Delta Tri-Angle 2014-1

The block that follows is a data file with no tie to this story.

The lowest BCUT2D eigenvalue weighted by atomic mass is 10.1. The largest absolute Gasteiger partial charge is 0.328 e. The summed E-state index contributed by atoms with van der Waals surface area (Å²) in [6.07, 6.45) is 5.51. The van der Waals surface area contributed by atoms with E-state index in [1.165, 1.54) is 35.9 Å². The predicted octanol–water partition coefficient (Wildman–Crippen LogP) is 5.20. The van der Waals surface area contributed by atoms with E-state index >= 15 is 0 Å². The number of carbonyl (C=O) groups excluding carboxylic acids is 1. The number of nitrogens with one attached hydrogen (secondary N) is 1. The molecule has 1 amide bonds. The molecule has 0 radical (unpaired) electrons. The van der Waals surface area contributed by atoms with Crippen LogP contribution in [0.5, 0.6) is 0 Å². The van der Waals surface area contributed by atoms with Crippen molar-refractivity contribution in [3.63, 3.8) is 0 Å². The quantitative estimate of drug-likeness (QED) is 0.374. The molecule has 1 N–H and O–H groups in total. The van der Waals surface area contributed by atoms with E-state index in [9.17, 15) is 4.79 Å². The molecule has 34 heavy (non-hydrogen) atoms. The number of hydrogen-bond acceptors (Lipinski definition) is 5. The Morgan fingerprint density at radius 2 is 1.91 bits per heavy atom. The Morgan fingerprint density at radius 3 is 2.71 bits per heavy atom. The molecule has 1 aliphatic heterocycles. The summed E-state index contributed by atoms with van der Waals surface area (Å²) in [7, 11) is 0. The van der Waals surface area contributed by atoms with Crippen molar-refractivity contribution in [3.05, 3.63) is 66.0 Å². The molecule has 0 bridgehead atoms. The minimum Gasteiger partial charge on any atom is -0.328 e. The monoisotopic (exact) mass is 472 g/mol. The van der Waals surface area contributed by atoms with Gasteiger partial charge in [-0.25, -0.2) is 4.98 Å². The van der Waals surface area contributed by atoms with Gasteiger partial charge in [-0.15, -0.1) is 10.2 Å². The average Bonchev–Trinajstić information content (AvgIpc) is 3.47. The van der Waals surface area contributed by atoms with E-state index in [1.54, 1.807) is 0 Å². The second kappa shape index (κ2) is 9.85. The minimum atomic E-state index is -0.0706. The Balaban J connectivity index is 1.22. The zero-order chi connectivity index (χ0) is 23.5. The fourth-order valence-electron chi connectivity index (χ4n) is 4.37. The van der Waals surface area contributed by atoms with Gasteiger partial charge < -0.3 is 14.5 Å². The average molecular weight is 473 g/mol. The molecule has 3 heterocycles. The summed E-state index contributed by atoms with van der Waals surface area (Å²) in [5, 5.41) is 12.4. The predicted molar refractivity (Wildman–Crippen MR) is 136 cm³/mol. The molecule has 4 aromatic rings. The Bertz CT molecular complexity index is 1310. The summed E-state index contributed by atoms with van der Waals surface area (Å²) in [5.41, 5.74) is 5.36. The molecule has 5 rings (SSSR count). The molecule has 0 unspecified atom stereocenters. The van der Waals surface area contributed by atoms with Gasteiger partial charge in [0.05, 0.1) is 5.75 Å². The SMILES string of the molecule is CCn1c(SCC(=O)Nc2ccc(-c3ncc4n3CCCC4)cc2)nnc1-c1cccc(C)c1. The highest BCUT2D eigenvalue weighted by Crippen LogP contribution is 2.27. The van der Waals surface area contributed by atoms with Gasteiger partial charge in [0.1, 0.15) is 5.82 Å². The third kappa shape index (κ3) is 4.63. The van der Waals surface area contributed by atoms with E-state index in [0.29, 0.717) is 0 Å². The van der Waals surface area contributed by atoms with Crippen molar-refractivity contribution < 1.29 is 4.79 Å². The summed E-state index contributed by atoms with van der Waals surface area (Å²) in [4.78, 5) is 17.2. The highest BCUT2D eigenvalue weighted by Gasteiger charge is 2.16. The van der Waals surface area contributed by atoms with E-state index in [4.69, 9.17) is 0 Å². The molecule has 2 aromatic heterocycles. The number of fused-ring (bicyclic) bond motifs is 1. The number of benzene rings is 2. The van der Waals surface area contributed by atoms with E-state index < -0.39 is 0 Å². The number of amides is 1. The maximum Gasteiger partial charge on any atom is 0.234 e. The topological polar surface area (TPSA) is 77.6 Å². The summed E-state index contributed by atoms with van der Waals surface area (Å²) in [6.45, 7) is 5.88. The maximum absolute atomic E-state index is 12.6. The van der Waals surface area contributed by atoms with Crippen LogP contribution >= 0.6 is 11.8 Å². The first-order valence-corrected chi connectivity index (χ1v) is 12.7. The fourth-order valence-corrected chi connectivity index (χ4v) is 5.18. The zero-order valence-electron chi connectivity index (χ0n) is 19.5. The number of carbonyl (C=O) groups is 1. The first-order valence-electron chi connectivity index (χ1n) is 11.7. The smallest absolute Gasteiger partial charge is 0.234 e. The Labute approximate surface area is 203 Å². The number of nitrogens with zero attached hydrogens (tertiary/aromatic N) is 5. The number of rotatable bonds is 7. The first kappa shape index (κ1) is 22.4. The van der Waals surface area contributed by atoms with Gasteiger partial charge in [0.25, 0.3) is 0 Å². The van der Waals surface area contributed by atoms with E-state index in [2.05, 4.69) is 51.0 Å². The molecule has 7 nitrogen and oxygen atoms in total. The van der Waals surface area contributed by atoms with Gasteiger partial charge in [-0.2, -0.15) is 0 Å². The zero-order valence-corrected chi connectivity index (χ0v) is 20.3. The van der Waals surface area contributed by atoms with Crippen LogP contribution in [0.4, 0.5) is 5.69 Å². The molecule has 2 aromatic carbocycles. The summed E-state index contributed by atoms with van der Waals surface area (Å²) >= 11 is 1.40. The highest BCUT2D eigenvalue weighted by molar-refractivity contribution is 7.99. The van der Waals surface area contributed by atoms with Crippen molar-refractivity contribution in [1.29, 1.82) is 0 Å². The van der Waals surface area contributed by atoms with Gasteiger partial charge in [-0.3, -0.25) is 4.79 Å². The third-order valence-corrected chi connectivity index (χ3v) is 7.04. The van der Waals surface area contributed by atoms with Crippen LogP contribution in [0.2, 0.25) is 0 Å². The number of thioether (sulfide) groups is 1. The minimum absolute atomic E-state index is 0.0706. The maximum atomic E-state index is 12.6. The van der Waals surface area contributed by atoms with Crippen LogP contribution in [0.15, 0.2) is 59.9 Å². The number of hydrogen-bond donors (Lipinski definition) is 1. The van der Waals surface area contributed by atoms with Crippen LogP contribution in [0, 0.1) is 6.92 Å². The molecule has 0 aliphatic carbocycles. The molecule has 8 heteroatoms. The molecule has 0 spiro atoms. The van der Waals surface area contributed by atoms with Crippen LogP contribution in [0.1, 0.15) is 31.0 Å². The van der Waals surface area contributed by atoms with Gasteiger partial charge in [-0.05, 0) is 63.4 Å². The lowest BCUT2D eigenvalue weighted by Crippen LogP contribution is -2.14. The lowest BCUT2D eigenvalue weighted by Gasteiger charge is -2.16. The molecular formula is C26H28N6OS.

2014 | ISSUE 1 FROM THE PRESIDENT… T he first quarter has quickly come to a close as we continue to fine tune our game plan in order to compete during these difficult times. We will make every effort to adhere to our schedules for maintenance and startups for operations. I want to thank everyone at Delta for their effort in 2013. Last year I talked about finding ways to contribute beyond past practices. I am again calling on everyone to embrace the challenge of excelling in a very competitive environment. This year I am asking that everyone assess your level of engagement. (continued on page 4) IN THIS ISSUE PAGE 2 – 3  Safety Initiatives  Arkansas Continues to Lead  Delta Days PAGE 4 – 5  New Sikeston Plant  KPMG Audit  From the President (continued)  Reduce Energy Consumption  Southern Illinois Stone Successful PAGE 6 – 7  Williamsville Stone & Dexter Sand  SEMO Stone  401K  Employee News  Bruno Jinks PAGE 8  Gold Level in Safety  Transportation Day  Birthdays TRANSPORTATION FUNDING President Dwight D. Eisenhower approved the Federal-Aid Highway Act in 1956, which created the Interstate Highway System. An “interstate” is a highway with two or more lanes in each direction and no traffic signals or stop signs. Vehicles enter or leave interstates at various points known as interchange exits. Most exits have ramps, which allow drivers either to accelerate or decelerate. There are approximately 46,722 miles of interstates. We are most interested in the 1,180 miles in Missouri; 2,169 miles in Illinois; 656 miles in Arkansas; and 3,234 miles in Texas. These miles are center line miles, not lane miles. As you know, interstates can be two, four, six, or more lanes wide. Although interstates generally are built and maintained by the states in which they are located, the federal government provides the majority of the money used for construction and maintenance. The federal government also provides funding for non-interstate projects in every state. On average, federal funds provide 52% of annual State DOT capital outlays for highway and bridge projects, according to a recent study by ARTBA (American Road & Transportation Builders Association). Federal highway reimbursements are primarily used for capital outlays, such as construction, right-of-way acquisition, and engineering, but are also used for debt service for GARVEE bonds. The federal government provides 39% of the total funding for Illinois; 47% for Texas; 62% for Arkansas; and 65% for Missouri. As you can see, federal funding is critical to maintaining our entire transportation system, which includes interstates, highways, roads, and bridges. On September 30 of 2014, the federal Moving Ahead for Progress in the 21st Century Act (MAP-21) will expire. This is the current federal funding for transportation infrastructure. Now let’s add to that the impending insolvency of the Highway Trust Fund (HTF) by October of this year. (Some say the HTF could be out of money as early as August.) Its primary source of revenue is the federal motor fuels excise tax. The HTF consists of two separate accounts – highway and mass transit. The highway account receives an allocation equivalent to 15.44 cents of the gasoline tax. The mass transit account receives the revenue generated by 2.86 cents of the tax. This total rate of 18.3 cents per gallon was established in 1993 when gas was $1.09 per gallon at the pump. Today, with gas at $3.25 per gallon, the rate is still 18.3 cents per gallon. It is a flat tax, not linked to inflation. If nothing is done to replenish the funds into the HTF, then there will be no money for new federal-aid projects in 2015. Projects already under contract will continue; however, no new projects will be funded. We do not tell you these things to discourage you. In fact, it is just the opposite! We tell you these things to encourage you to get involved in preserving our transportation infrastructure. We encourage you to contact your U.S. Senators and U.S. Congressmen to tell them how important proper funding is, and to support a robust comprehensive long-term transportation funding solution. ARTBA President Pete Ruane said we should deliver this simple message to our elected leaders: “Congressman… Senator… you represent me and my family in Congress. And my job depends on Congress fixing the Highway Trust Fund before October 1. Please do your job and make sure that happens.” ARTBA’s toll-free “Grassroots Action Hotline” (888-448-2782) offers a direct connection to members of the US House of Representatives and the US Senate. All you have to do is provide your home zip code. If you have questions about how to contact your legislators or what to say, please contact Human Resources at 573-334-5261. Delta Companies Inc. 2014 Newsletter | ISSUE 1 1